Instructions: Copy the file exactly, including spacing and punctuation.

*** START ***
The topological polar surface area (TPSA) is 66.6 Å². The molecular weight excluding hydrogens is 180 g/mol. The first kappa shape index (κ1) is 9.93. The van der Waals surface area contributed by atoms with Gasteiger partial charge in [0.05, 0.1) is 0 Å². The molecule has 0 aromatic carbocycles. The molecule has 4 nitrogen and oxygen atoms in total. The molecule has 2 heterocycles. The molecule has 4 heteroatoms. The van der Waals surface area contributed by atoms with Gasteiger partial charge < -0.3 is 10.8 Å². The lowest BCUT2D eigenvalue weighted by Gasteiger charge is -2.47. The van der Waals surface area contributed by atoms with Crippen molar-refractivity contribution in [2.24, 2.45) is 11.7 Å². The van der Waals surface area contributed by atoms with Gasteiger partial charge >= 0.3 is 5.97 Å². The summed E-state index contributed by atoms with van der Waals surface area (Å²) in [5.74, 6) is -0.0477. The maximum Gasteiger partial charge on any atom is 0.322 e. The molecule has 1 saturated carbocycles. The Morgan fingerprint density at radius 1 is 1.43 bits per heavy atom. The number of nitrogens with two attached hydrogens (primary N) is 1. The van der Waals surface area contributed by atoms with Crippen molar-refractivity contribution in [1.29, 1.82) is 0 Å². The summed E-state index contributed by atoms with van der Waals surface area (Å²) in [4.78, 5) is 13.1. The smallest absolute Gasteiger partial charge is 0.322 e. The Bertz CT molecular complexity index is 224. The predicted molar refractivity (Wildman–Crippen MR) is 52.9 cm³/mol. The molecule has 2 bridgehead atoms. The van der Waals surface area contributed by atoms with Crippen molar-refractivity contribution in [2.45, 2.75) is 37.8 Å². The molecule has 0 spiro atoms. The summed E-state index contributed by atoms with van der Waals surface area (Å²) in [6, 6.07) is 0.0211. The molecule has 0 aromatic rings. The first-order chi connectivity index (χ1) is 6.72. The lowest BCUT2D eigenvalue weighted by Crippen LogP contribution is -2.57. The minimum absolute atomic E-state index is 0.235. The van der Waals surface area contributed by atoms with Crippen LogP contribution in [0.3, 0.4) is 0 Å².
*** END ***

The topological polar surface area (TPSA) is 66.6 Å². The molecular weight excluding hydrogens is 180 g/mol. The first kappa shape index (κ1) is 9.93. The van der Waals surface area contributed by atoms with Gasteiger partial charge in [0.05, 0.1) is 0 Å². The molecule has 0 aromatic carbocycles. The molecule has 4 nitrogen and oxygen atoms in total. The molecule has 2 heterocycles. The molecule has 4 heteroatoms. The van der Waals surface area contributed by atoms with Gasteiger partial charge < -0.3 is 10.8 Å². The lowest BCUT2D eigenvalue weighted by Gasteiger charge is -2.47. The van der Waals surface area contributed by atoms with Crippen molar-refractivity contribution in [2.24, 2.45) is 11.7 Å². The van der Waals surface area contributed by atoms with Gasteiger partial charge >= 0.3 is 5.97 Å². The summed E-state index contributed by atoms with van der Waals surface area (Å²) in [5.74, 6) is -0.0477. The maximum Gasteiger partial charge on any atom is 0.322 e. The molecule has 1 saturated carbocycles. The Morgan fingerprint density at radius 1 is 1.43 bits per heavy atom. The number of nitrogens with two attached hydrogens (primary N) is 1. The van der Waals surface area contributed by atoms with Crippen molar-refractivity contribution in [1.29, 1.82) is 0 Å². The summed E-state index contributed by atoms with van der Waals surface area (Å²) in [4.78, 5) is 13.1. The smallest absolute Gasteiger partial charge is 0.322 e. The Bertz CT molecular complexity index is 224. The predicted molar refractivity (Wildman–Crippen MR) is 52.9 cm³/mol. The molecule has 2 bridgehead atoms. The van der Waals surface area contributed by atoms with Crippen molar-refractivity contribution in [2.45, 2.75) is 37.8 Å². The molecule has 0 spiro atoms. The summed E-state index contributed by atoms with van der Waals surface area (Å²) in [6, 6.07) is 0.0211. The molecule has 0 aromatic rings. The first-order chi connectivity index (χ1) is 6.72. The lowest BCUT2D eigenvalue weighted by Crippen LogP contribution is -2.57. The minimum absolute atomic E-state index is 0.235. The van der Waals surface area contributed by atoms with Crippen LogP contribution in [0.3, 0.4) is 0 Å².